Oneonta probably wouldn’t have become a city if it hadn’t been for the location of the D&H Railroad shops here. From that point, it was stand back and watch the village grow. Since becoming a city, there have been many changes in local businesses. W h e n t h e A l b a ny & Susquehanna Railroad was built through Oneonta in 1865, the village population was 744. Villagers were already happy to have the railroad and depot, which had added a surge of new trade and travelers to their business center. Attracting the necessary roundhouse and machine shops for the entire railroad had always been on the minds of local business leaders. Oneonta looked like a sure thing until early 1870. The A&S leased the railroad line in perpetuity to the Delaware and Hudson (D&H) Canal Company in northeastern Pennsylvania. Suddenly the D&H would determine where the shops would be established. Initially, this meant an estimated 1,000 jobs in the rail yards. In September 1870, R.C. Blackball sent a letter to Harvey Baker, instructing him to meet with D&H officials on the 14th, to look over sites in Oneonta. The letter read, “You had better be alone as I am not authorized to have mentioned this subject to any person.” The content of this letter had been very secret, even years after it was sent to Baker. Baker complied with Blackball’s request. He showed the D&H a few sites. A wide level stretch about a quarter mile from the Main Street business district, which Baker owned, pleased the D&H contingent. Ground was broken on Oct. 4 and eight days later the foundation was nearly completed for the first of two roundhouses in the rail yard. The structure was finished by January 1871. Incidentally, the major decision of where the D&H would establish its shops wasn’t going to be made until April 1872. It took until March 21, 1872 for the Oneonta Herald headline to read “Machine Shops to be Built Here!” Blackball predicted that this was only the beginning of what the future held for Oneonta as a regional railroad center. How correct he was. In 1906, a larger roundhouse was constructed, said to be the largest in the world for a few years. By 1912, the D&H employed 39 percent of the city’s population. The 1910 Oneonta census was 9,491. That amounted to roughly 3,700 employed by the railroad, substantially more than the original prediction of 1,000. Just about the same time as Oneonta got the railroad shops, cigar manufacturing began a long period of employment for village and city residents. Charles Smith came to Oneonta in 1874, opened a retail cigar store, and began a very small manufacturing line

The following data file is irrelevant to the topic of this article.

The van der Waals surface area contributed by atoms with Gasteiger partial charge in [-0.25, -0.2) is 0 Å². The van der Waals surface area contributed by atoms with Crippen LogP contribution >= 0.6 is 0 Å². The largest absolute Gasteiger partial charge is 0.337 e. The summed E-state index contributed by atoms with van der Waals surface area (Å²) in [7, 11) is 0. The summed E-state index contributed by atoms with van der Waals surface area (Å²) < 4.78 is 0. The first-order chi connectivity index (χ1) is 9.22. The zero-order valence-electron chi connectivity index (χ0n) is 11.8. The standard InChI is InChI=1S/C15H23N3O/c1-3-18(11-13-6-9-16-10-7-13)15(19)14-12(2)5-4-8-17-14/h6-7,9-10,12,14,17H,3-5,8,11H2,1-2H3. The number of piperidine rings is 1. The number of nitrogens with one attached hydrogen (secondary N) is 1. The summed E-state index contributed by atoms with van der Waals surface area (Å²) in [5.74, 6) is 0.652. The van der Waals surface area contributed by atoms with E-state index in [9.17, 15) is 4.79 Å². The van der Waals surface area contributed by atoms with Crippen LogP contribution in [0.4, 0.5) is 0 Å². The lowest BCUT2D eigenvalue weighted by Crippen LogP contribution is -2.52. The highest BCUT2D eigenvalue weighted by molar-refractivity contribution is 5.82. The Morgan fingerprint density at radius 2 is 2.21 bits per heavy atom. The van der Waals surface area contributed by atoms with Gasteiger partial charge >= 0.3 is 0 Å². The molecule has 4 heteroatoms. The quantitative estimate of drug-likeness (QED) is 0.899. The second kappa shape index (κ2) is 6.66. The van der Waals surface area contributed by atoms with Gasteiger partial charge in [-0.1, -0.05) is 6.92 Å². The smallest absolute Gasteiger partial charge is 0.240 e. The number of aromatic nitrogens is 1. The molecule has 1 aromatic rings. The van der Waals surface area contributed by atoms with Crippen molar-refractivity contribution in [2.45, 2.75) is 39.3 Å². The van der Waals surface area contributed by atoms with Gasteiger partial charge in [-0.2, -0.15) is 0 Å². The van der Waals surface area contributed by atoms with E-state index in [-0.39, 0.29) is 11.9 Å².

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An aerial view looking westbound of the D&H Railroad yards in Oneonta, around 1950. The Main Street viaduct and the armory are visible near the bottom of the picture. in the back of the store. The popularity of Smith’s cigars won more business. Thomas Doyle eventually became a business partner and, not much later, a four-story building was constructed on Broad Street. At peak, the facility employed around 130, pumping up to $1,500 in salaries per week into the local economy. Doyle and Smith sold more than 3.3 million cigars, and eventually produced nearly 10 million by the turn of the century. Other Broad Street cigar manufacturers were Hayes and Bowdish, and Glenn and Girsh. Cigar manufacturing was the second largest employer behind the D&H. Before about 1900, it was cheaper to ship tobacco north to the labor force than it was to move the skilled labor to the south. But once it was easier to have machines do the work, it was cheaper to do the whole manufacturing process in the south. The last known cigar manufacturing in Oneonta was in 1945. Garment manufacturing was strong through most of the 20th century in Oneonta. One very active location was where today’s Marketplace on Chestnut Street at Fonda Avenue is found. This facility opened around 1911 as an overall factory, and later for dresses under a few different owners until the 1970s. Other dress manufacturers had locations on Dietz Street in the Dibble building, and further west on Chestnut Street near West End Avenue. Milling had always been a mainstay business in Oneonta. Right around the time Oneonta became a city, the Elmore family became associated and soon owned the Oneonta Milling Company, greatly enlarging the mill in 1910, and changing the company name to Elmore Milling. The Elmores were well known by farmers in this region, as well as several New England states, for their grain. The business saw several expansions until it ceased operations in 1963, ending an era of